Mobile Technology

The LG G3 Stylus adds a pen, cuts back on everything else

The LG G3 Stylus adds a pen, c...
The LG G3 Stylus offers some nice features, but lacks great specs
The LG G3 Stylus offers some nice features, but lacks great specs
View 1 Image
The LG G3 Stylus offers some nice features, but lacks great specs
The LG G3 Stylus offers some nice features, but lacks great specs

The LG G3 Stylus might share a name with its flagship sibling, but there are some significant difference between the two handsets. While the device holds on to some of the features of the high-end device, its internals – most notably its display – are a different story.

LG is keen to paint the G3 Stylus with the same brush as its top-tier G3 handset released earlier this year. The good news is that the new smartphone holds on to the stylings of the flagship device, and also packs in what the company calls a Rubberdium stylus. There are Quickmemo, Memo and Notebook apps included, allowing users quickly jot down notes with the included pen.

Unfortunately, the screen on the G3 Stylus is a big step down from the G3, offering a resolution of just 960 x 540 over 5.5-inches. That’s just 200 pixels per inch (PPI) – less than 40 percent of the 534 PPI found on the flagship handset, and even a far cry from the 326 PPI in Apple's Retina Display iPhones.

The processor offering is similarly downgraded, with the Stylus running on an unspecified 1.3 GHz quad core chip, backed up by 1 GB RAM. There’s only 8 GB of on board storage, but the company has included a microSD card slot on the device, making memory expansion a breeze. And since the handset is aimed at emerging 3G markets, you won’t even find an LTE radio inside.

While the G3 Stylus might drop its siblings' Quad HD display and high-end internals, it does hold on to a few other features that make it a more compelling release. The device’s 13 MP rear camera features the same laser-based tap-to-capture functionality that we praised on the flagship device, and you’ll get the same Knock Code pattern unlocking that we’ve seen in recent LG releases.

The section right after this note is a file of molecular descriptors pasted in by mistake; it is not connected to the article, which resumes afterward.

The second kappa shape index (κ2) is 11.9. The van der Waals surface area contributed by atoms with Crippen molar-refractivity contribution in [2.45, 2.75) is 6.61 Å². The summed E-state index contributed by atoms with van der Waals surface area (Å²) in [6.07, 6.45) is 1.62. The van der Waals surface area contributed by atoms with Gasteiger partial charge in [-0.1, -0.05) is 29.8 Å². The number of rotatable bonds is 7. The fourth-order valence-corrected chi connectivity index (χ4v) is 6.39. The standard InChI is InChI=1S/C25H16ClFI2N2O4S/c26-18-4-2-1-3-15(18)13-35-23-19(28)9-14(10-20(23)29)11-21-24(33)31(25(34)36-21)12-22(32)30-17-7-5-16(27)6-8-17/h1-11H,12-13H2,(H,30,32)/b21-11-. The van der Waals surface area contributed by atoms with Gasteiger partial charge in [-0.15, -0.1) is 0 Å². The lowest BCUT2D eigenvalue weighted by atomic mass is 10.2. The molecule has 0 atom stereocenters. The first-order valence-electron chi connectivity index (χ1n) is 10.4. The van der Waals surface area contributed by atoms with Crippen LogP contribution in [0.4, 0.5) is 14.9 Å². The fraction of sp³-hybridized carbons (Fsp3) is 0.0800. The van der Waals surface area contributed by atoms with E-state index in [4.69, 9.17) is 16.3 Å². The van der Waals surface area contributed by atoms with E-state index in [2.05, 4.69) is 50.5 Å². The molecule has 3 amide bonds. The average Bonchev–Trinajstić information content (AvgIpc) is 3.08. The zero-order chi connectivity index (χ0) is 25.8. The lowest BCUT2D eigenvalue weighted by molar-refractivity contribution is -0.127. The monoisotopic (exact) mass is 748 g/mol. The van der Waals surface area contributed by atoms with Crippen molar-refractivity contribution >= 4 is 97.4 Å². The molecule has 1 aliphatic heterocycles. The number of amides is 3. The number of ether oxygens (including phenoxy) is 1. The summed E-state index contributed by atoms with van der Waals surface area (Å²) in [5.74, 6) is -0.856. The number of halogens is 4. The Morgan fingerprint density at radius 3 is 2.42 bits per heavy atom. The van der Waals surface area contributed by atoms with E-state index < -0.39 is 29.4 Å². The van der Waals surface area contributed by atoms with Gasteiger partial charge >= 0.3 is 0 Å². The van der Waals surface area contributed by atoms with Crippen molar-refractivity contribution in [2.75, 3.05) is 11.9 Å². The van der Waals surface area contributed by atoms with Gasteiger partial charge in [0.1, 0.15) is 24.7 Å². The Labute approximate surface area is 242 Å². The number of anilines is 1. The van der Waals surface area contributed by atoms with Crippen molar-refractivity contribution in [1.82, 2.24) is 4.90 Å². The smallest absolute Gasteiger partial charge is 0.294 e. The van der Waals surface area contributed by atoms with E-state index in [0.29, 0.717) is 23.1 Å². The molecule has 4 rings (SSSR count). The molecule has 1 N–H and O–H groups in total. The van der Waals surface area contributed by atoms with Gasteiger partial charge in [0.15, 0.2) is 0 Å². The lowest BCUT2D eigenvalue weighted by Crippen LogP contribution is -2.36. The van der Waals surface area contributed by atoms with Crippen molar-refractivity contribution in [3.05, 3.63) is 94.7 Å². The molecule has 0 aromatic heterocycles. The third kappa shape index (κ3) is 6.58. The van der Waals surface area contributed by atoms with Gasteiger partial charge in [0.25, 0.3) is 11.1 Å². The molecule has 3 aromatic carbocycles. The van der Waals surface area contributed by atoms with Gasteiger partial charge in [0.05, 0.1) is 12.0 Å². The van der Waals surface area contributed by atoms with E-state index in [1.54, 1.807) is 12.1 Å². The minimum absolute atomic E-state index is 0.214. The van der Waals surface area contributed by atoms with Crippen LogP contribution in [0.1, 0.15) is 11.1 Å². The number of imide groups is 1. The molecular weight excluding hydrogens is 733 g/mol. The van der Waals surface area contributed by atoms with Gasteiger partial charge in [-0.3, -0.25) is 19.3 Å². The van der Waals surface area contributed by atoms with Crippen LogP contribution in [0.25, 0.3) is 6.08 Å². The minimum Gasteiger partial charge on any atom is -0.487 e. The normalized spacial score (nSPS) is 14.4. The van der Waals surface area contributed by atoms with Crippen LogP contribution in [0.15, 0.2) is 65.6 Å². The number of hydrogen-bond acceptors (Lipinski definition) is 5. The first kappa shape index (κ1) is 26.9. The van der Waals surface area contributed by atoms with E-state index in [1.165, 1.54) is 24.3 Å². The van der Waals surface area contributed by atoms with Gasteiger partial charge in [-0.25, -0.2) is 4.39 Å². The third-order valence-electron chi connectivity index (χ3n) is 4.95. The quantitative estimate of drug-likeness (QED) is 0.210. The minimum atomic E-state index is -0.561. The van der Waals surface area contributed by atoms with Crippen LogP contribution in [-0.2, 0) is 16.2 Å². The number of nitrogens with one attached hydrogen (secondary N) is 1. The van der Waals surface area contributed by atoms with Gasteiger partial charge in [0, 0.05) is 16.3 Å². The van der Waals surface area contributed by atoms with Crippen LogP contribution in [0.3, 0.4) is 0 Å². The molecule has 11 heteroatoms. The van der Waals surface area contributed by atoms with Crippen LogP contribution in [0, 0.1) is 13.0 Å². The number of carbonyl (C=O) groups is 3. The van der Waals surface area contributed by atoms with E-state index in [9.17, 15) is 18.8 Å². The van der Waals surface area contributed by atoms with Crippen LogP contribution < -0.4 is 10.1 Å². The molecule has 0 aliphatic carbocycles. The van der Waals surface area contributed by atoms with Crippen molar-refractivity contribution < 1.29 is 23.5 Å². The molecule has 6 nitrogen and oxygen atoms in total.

Given the mid-range nature of the specs here, we can’t see the G3 Stylus taking on high-end devices like the Samsung Galaxy Note 3 (or its imminent successor), but perhaps it will provide an easy entry point for anyone looking to try out a stylus-packing handset for the first time.

The LG G3 Stylus is will be available in black, white or gold when it launches first in Brazil next month. The device will then see releases in Asia, the Middle East, Africa and CIS. The company has yet to announce pricing information.

Source: LG

The Skud
More power to the minimalists, I say! The reviewer does not complain about the functionality of the screen, for instance, or the internals, just that is not as 'high-end' as others. If it works, why spend millions on trying to add so many features? It costs twice as much and will only see half the new 'bells & whistles' being used anyway? Even the 'early uptakers' use a lot of features once, then can't find the time to play.
Gregg Eshelman
What is with cellphone companies? Can't get a top tier phone with a real keyboard and now LG does this one with a stylus (which should work with any phone) but downgrades almost everything else.
What do they have against people who want phones with high resolution screens, lots of storage AND a keyboard one can actually type on?